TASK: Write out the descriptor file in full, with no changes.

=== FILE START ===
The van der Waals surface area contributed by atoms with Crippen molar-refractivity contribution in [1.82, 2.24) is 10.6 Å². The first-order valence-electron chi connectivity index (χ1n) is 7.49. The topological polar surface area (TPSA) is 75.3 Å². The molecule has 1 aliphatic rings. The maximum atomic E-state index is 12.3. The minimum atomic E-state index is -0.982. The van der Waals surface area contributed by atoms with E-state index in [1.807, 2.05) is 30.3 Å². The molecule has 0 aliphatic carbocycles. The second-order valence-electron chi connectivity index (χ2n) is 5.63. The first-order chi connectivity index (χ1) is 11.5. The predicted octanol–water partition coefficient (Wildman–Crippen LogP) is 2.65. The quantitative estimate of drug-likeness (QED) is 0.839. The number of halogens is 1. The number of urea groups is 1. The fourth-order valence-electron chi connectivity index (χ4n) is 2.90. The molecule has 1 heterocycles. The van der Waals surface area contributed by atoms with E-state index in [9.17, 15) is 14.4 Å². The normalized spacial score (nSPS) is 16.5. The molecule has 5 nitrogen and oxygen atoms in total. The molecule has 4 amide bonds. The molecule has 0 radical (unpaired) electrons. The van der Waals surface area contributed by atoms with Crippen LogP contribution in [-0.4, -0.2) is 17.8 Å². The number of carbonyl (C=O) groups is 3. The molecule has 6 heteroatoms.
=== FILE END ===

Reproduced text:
The van der Waals surface area contributed by atoms with Crippen molar-refractivity contribution in [1.82, 2.24) is 10.6 Å². The first-order valence-electron chi connectivity index (χ1n) is 7.49. The topological polar surface area (TPSA) is 75.3 Å². The molecule has 1 aliphatic rings. The maximum atomic E-state index is 12.3. The minimum atomic E-state index is -0.982. The van der Waals surface area contributed by atoms with E-state index in [1.807, 2.05) is 30.3 Å². The molecule has 0 aliphatic carbocycles. The second-order valence-electron chi connectivity index (χ2n) is 5.63. The first-order chi connectivity index (χ1) is 11.5. The predicted octanol–water partition coefficient (Wildman–Crippen LogP) is 2.65. The quantitative estimate of drug-likeness (QED) is 0.839. The number of halogens is 1. The number of urea groups is 1. The fourth-order valence-electron chi connectivity index (χ4n) is 2.90. The molecule has 1 heterocycles. The van der Waals surface area contributed by atoms with E-state index in [9.17, 15) is 14.4 Å². The normalized spacial score (nSPS) is 16.5. The molecule has 5 nitrogen and oxygen atoms in total. The molecule has 4 amide bonds. The molecule has 0 radical (unpaired) electrons. The van der Waals surface area contributed by atoms with Crippen LogP contribution in [-0.4, -0.2) is 17.8 Å². The number of carbonyl (C=O) groups is 3. The molecule has 6 heteroatoms.